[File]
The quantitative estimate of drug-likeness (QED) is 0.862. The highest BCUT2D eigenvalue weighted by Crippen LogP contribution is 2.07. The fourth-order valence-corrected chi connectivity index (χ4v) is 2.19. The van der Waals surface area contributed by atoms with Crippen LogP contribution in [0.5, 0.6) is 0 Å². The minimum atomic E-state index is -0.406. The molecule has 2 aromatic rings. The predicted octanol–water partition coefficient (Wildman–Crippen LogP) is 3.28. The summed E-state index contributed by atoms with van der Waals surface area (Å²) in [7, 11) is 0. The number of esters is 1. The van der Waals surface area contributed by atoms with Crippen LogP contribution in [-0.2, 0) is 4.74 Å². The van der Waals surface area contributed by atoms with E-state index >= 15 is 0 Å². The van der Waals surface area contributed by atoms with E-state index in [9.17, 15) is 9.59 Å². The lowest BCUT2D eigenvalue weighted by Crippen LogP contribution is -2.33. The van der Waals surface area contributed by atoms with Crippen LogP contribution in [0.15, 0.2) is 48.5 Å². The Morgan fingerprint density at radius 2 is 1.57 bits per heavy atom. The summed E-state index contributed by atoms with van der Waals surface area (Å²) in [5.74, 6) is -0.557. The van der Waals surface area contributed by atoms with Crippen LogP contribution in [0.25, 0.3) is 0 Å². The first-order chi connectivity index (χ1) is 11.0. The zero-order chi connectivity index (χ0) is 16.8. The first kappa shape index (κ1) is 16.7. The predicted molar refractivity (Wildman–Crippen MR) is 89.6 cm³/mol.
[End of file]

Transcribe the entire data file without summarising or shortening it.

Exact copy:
The quantitative estimate of drug-likeness (QED) is 0.862. The highest BCUT2D eigenvalue weighted by Crippen LogP contribution is 2.07. The fourth-order valence-corrected chi connectivity index (χ4v) is 2.19. The van der Waals surface area contributed by atoms with Crippen LogP contribution in [0.5, 0.6) is 0 Å². The minimum atomic E-state index is -0.406. The molecule has 2 aromatic rings. The predicted octanol–water partition coefficient (Wildman–Crippen LogP) is 3.28. The summed E-state index contributed by atoms with van der Waals surface area (Å²) in [7, 11) is 0. The number of esters is 1. The van der Waals surface area contributed by atoms with Crippen LogP contribution in [-0.2, 0) is 4.74 Å². The van der Waals surface area contributed by atoms with E-state index >= 15 is 0 Å². The van der Waals surface area contributed by atoms with E-state index in [9.17, 15) is 9.59 Å². The lowest BCUT2D eigenvalue weighted by Crippen LogP contribution is -2.33. The van der Waals surface area contributed by atoms with Crippen LogP contribution in [0.15, 0.2) is 48.5 Å². The Morgan fingerprint density at radius 2 is 1.57 bits per heavy atom. The summed E-state index contributed by atoms with van der Waals surface area (Å²) in [5.74, 6) is -0.557. The van der Waals surface area contributed by atoms with Crippen LogP contribution in [0.25, 0.3) is 0 Å². The first-order chi connectivity index (χ1) is 11.0. The zero-order chi connectivity index (χ0) is 16.8. The first kappa shape index (κ1) is 16.7. The predicted molar refractivity (Wildman–Crippen MR) is 89.6 cm³/mol.